We developed a simulation model in SIMIO representing the system elements of the pre-archival process taking place at the largest archival services company in Israel. The pre-archival process usually involves a data entry operator manually registering retrieval information of boxes and files arriving on a roller-conveyor before they are assigned a space at the storing facility. The operators sit around the conveyor and pick a barcoded box. Using the simulation model we explored the behavior of the original system and identified opportunities for efficiency improvement. Initial changes in the system have shown an improvement in the system’s capacity of up to 15% over several months. The following sections provide the system descriptions and features of the modelling components.
"Ha'Archivarim" is the largest company in Israel which provides archival services. It is a subsidiary of the archive group within Villar Int'l, a Tel-Aviv 75 Index company. The archive group includes two more companies: Archive House ("Beit Ha'Archiv") and Archivit, located in Romania. The company manages more than 40,000 m2 (400,000 ft2) of storage space and over 3.5 million boxes. A normal box size is 40x30x30 cm but the company also handles boxes of different dimensions.
Each year, the company receives hundreds of thousands of new boxes from clients. In the pre-archival department, the box content is entered into a database to allow clients retrieving needed files in the future. While some clients enter the content using a website, most of the information has to be entered manually by company employees, the data entry operators. These operators sit around a circular conveyor and pick a barcoded box. They scan the barcode and a screen with the appropriate fields, according to clients' request, opens on their PC. If there are more than 6 files, the operators mark the files with a number and then type the content. For example, for a medical record they may type – Name, ID, Date and department. At last, they push the box back onto the conveyor and pick a new box, and so on. Boxes stay on the conveyor until they are picked by any one operator. Operators may choose not to pick a box due to self-interest reasons. Finally, an automated system pulls typed boxes off the conveyor. This system was not functional when the model was first developed causing that about 10% of boxes failed to leave the conveyor when they should. The department includes over 10 full time data entry operators, a direct manager, two conveyor loaders/unloaders, acceptance/client-coordinator personnel and a department manager. The seasonality rate in which boxes arrive from clients dictates the seasonality of employment. During peak time, the company fills all conveyor positions and has additional shifts.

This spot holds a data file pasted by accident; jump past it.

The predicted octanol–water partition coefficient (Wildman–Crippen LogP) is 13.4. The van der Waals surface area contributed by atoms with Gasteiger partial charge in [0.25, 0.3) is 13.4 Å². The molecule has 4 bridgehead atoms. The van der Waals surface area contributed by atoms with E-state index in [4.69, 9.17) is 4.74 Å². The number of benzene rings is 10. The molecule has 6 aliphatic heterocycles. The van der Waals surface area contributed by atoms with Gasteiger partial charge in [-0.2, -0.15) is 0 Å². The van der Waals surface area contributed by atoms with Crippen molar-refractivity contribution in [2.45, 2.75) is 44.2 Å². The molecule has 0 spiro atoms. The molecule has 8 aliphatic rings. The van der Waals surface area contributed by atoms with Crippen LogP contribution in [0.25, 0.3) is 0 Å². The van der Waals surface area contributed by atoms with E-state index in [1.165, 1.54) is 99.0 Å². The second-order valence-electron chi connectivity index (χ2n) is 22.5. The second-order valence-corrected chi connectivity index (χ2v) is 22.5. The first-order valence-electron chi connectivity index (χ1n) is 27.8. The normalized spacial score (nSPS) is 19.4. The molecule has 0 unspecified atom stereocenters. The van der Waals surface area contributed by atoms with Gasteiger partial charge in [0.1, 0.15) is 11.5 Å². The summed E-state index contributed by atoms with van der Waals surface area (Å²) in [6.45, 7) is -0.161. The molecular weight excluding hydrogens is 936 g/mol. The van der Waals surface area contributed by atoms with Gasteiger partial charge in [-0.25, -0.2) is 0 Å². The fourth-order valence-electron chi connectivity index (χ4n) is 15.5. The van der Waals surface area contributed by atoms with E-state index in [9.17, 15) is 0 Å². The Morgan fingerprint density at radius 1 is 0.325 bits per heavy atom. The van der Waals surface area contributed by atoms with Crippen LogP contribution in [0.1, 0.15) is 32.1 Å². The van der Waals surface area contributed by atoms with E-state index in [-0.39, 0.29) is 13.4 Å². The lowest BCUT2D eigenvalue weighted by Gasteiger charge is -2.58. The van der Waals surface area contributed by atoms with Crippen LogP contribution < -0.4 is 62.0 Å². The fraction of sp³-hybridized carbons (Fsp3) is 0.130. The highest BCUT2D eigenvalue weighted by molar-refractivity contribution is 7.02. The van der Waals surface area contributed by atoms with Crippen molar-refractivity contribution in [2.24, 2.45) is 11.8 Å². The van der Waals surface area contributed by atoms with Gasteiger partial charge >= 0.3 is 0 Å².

The objective was to develop a simulation model to allow users to test different scenarios through the modification of system attributes as the following: Number of data entry operators, data entry operators’ skill levels, box and file processing time and rate of boxes failing to leave the conveyor (when they were supposed to).
Basic Modeling Logic
BOX, represents the default entity moving within the system through a network of operator objects (Figure 1) and is assigned a number of files upon entry. The data entry operator object is composed of a combination of three conveyors and a workstation. It models a box arrival, selection, pick up, barcode scanning and return logic to the conveyor. Multiple instances of the data entry operator object are placed within the main model and connected to each other. In addition, the access and exit to the main conveying area are represented through two other conveyors (Figure 2).
Figure 1: Operator object
Figure 2: Main model
Following, we describe additional pieces of logic and the modelling approach used:
The model collects a range of output metrics, which include: Data entry operator cumulative busy, idle and waiting time, overall number of files and boxes processed, number of files and boxes processed by each data entry operator and number of boxes failing to leave the system.
The model has allowed the implementation of several changes. An additional engine with higher speed and an Arduino PLC were installed to fix the pull-out system which now works close to a 100% efficiency. Also, a bonus scheme was updated to level out the different boxes and eliminate the data entry operators’ urge to wait for a “better” box. Loss of marginal efficiency with each additional data entry operator is being investigated in order to support the decision of opening a 2nd conveyor during peak season.